Wallace Milam and the heterogeneity of Sb

      Guinn’s entire interpretation of the five fragments depended on the two groups’ (representing two bullets) being analytically separate, which in turn requires that their difference in concentration (about 30%) be much larger than the uncertainty of each group (about 1% for each of the fragments). Obviously, 30% far exceeds 1%. But for some reason, Guinn published his results with the smallest possible analytical uncertainties attached. That 1% represented only the “counting standard deviation,” from summing the number of gamma-ray counts under each of the photopeaks of Sb in the samples. The details are not important, except to note that the full analytical uncertainties of the neutron-activation process are about 2–3 times larger, or 2%–3%. To this must be added the heterogeneities of Sb within the bullet’s lead core—the critical factor in the next stage of discussion. Guinn testified to the HSCA that according to his experience, the total uncertainties of his Sb data (including heterogeneities) were about six times the counting uncertainties, or about 6%. By this figure, the two groups of fragments remain clearly separated, and strong conclusions can be drawn from them. Guinn testified, to great acclaim from the HSCA and the media, that the fragments were “clearly distinguishable.”

Enter Wallace Milam
Fifteen years passed, and then Wallace Milam entered the picture. Wallace Milam is a high-school social-studies teacher from Dyersburg, Tennessee, a long-time Warren Commission critic who lectures widely on the subject. He loves to catch prominent figures saying things they can’t defend. [Recent targets include Gerald Posner ("Posner Follies") and Dr. John Lattimer ("The Great Thorburn Hoax"), articles about both of which can be found in David Starks's "The Assassination Web" at http://www.assassinationweb.com/issue4.htm .)] A few years ago, Milam turned his attention to the NAA data, and started writing articles accusing Guinn of duplicity at best and perjury at worst. He claimed that Guinn’s data show that MC bullets are actually much more heterogeneous than Guinn acknowledged, enough to invalidate his main conclusion about two separate groups. In Milam’s view, Guinn found only one group. Gone would the evidence for two and only two bullets. Gone would be the strong support for the single-bullet theory. Gone would be all the accolades heaped upon Guinn by Robert Blakey of the HSCA and many others. The Guinn who remained would be a charlatan in a scientist’s white coat. Never one to understate, Milam used phrases like “Guinn’s testimony is filled with inconsistencies and contradictions, and his laboratory data is shocking in both its quantity and its results,” “…he presented findings from his own laboratory tests which contradicted the very hypothesis which is the basis of his work: that fragments from the same Mannlicher bullet exhibit a high degree of homogeneity,” “…Dr. Guinn’s work represents, at best, an invalid scientific hypothesis based on inadequate research. At worst, it is a scientific charade meant to lend an aura of legitimacy to the single bullet theory,” and finally, “He raised serious questions about his own integrity.” Whew! [These quotes were taken from Milam's manuscript "Blakey's 'Linchpin': Dr. Guinn, Neutron Activation Analysis, and the Single Bullet Theory" of August 1994. This manuscript now appears at Starks's link given above, in two parts and seven appendices. Although it retains the message of the original 1994 document, some of the strongest statements have been deleted.]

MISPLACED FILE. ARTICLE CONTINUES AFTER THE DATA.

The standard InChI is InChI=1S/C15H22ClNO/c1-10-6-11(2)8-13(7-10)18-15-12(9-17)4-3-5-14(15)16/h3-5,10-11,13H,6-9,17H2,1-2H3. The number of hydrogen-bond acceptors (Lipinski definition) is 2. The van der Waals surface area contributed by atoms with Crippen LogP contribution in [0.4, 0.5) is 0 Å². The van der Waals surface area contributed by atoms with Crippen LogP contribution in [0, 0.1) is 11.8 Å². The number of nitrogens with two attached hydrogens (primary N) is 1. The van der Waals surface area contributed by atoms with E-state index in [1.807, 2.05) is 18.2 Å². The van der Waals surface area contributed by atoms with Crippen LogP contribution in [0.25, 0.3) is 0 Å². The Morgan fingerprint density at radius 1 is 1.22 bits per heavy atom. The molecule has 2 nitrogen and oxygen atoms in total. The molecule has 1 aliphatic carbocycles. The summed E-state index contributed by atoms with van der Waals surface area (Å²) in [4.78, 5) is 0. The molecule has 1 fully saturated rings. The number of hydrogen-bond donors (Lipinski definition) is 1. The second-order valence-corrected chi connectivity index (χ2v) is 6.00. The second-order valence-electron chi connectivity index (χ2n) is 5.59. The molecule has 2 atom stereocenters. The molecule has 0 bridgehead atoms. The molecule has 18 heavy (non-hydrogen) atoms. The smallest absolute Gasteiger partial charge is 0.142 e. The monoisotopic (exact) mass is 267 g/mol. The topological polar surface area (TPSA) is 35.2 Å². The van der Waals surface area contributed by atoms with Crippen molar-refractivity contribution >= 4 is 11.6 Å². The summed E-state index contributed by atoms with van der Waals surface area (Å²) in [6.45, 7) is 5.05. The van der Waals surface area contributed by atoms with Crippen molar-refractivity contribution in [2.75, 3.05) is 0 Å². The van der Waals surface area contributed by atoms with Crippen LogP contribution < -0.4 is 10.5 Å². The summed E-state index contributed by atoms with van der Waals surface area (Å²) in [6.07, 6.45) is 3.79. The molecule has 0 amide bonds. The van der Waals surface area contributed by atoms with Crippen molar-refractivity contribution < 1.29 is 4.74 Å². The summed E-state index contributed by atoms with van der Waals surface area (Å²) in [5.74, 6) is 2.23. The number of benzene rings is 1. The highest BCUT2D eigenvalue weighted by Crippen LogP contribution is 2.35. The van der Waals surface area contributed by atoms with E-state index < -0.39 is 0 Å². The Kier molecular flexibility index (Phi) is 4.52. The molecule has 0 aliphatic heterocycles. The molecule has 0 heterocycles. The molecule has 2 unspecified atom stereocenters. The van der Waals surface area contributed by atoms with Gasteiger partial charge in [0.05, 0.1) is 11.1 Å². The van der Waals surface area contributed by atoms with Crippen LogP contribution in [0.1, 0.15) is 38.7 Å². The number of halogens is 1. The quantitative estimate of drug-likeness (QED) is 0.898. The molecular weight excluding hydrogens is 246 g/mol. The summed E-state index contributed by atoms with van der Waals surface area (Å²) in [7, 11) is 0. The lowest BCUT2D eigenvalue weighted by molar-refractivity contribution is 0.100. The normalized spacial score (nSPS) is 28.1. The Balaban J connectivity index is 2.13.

Were Milam’s criticisms reasonable? My first reaction was to dismiss him as someone who was talking before thinking. But when I read his material carefully and checked Guinn’s data myself, I had to admit that Milam had found something that we all had missed. I tip my hat to Wallace Milam for daring to challenge the Guinn whom we all accepted uncritically because of his reputation.

The essence of Milam’s criticism
What Milam found was very simple. He noted that whereas Dr. Guinn said that the heterogeneity of Sb in MC bullets was 6% (recall the famous figure from above), his published data showed its heterogeneity to be far greater—so great that the two groups of fragments actually coalesced into one big, meaningless blob (my words). Guinn’s published data on heterogeneities consist of four samples from each of three MC bullets, from different production lots (see table in handouts). In the bullet from lot 6001, all four concentrations of Sb were quite similar, and had a standard deviation of 6% of the mean (just as Guinn had testified). But in the bullets from lots 6002 and 6003, one of the four samples differed greatly from the others. As a result, the standard deviations (heterogeneities) of those bullets were 36% and 29%, respectively. When the three standard deviations are combined, they average to 24%, a far cry indeed from the 6% that Guinn claimed. With a standard deviation of 24%, two groups of fragments that differ by only 30% are no longer separate—they overlap substantially.